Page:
Types of Drilling Machines

Depending up on the drilling operations performed and size the drilling machines can be mainly classified into hand drilling machines, manual drilling machines, automatic feed drilling machines, precision drilling machines and heavy duty drilling machines.

Hand Drilling Machines

Hand drilling machines are one of most commonly used hand tools for domestic as well as industrial works. Electrician to plumber, carpenters to metal fabricator everyone need had drilling machine. Hand drilling machines are normally small in size and are portable. Hand drilling machines are equipped with a drill chuck where smaller sized drills can be held. The hand drilling is mostly performed by holding the hand drilling machine normal to the plane where you are making the hole and by forcing the rotating drill into the work piece.
See that you have held the hand drilling machine straight and perpendicular to the drilling face or else you are at risk of either breakage of drill or work piece.

Manual Drilling Machines

Manual drilling machines are relatively smaller in size with a fixed bed and a column on which the drilling head is mounted. The drill is held in either a drill chuck or a taper sleeve which is mounted on the spindle of the manual drilling machine. The cutting drill is fed against the work piece by applying pressure manually with the help of feed handle in vertical axis.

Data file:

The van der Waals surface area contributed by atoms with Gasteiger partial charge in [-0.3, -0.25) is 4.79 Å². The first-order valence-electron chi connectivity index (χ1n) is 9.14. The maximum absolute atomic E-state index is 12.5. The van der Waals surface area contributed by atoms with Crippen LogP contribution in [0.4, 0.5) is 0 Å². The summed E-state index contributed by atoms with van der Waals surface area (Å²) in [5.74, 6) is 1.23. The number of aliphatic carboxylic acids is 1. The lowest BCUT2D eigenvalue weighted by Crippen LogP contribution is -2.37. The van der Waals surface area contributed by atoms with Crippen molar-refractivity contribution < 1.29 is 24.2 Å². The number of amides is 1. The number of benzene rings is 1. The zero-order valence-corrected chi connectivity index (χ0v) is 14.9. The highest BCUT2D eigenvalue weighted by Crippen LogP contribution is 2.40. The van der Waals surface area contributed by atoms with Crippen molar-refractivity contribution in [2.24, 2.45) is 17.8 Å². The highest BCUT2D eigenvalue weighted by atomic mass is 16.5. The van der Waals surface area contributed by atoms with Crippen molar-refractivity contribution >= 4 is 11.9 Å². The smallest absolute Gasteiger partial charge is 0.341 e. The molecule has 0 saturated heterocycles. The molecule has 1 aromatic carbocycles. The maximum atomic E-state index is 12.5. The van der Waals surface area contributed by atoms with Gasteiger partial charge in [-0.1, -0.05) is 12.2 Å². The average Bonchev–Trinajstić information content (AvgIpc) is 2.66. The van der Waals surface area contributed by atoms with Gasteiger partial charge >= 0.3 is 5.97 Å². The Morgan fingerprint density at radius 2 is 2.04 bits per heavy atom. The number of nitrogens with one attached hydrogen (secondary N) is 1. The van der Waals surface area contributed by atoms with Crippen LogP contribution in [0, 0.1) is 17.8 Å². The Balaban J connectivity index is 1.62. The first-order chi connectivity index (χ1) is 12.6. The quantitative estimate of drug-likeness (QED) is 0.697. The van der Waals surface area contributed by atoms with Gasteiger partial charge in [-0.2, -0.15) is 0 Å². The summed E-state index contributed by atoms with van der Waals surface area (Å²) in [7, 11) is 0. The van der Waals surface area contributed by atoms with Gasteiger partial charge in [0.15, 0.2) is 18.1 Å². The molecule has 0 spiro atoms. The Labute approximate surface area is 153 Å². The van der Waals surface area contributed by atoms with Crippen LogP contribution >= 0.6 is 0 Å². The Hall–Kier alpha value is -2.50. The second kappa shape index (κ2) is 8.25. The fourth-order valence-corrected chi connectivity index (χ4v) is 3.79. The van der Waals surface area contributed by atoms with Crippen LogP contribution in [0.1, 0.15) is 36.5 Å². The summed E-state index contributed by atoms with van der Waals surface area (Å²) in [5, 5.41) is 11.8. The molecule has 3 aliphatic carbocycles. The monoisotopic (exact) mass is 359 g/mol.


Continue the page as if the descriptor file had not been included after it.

Manual drilling machines are best suitable for small drilling works including drilling sensitive drilling jobs where you can feel the drill cutting and penetrating into the work piece. Below is the picture of a small manual drilling machine.

machining

From Website
Edited by Leafly Mould Provides Injection Mold, Plastic Mold, Injection Molding, Die Casting Mold, Stamping Mold